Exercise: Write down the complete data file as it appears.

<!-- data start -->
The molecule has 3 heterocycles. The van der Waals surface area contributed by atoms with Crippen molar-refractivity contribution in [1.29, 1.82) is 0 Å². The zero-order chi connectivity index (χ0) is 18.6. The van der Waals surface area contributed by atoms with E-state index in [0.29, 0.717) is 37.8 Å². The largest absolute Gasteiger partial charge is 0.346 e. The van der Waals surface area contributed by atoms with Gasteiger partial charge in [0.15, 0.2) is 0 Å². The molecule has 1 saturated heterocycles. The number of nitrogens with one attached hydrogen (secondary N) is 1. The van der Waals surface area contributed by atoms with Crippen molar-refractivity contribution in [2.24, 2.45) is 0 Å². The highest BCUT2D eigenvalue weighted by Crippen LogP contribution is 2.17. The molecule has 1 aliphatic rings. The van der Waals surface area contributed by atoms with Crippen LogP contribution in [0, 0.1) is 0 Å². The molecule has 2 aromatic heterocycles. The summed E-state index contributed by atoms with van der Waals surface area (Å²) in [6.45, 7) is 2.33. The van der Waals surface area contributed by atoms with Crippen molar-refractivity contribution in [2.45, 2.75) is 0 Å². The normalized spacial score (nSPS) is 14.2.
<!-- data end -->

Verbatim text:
The molecule has 3 heterocycles. The van der Waals surface area contributed by atoms with Crippen molar-refractivity contribution in [1.29, 1.82) is 0 Å². The zero-order chi connectivity index (χ0) is 18.6. The van der Waals surface area contributed by atoms with E-state index in [0.29, 0.717) is 37.8 Å². The largest absolute Gasteiger partial charge is 0.346 e. The van der Waals surface area contributed by atoms with Gasteiger partial charge in [0.15, 0.2) is 0 Å². The molecule has 1 saturated heterocycles. The number of nitrogens with one attached hydrogen (secondary N) is 1. The van der Waals surface area contributed by atoms with Crippen molar-refractivity contribution in [2.24, 2.45) is 0 Å². The highest BCUT2D eigenvalue weighted by Crippen LogP contribution is 2.17. The molecule has 1 aliphatic rings. The van der Waals surface area contributed by atoms with Crippen LogP contribution in [0, 0.1) is 0 Å². The molecule has 2 aromatic heterocycles. The summed E-state index contributed by atoms with van der Waals surface area (Å²) in [6.45, 7) is 2.33. The van der Waals surface area contributed by atoms with Crippen molar-refractivity contribution in [2.45, 2.75) is 0 Å². The normalized spacial score (nSPS) is 14.2.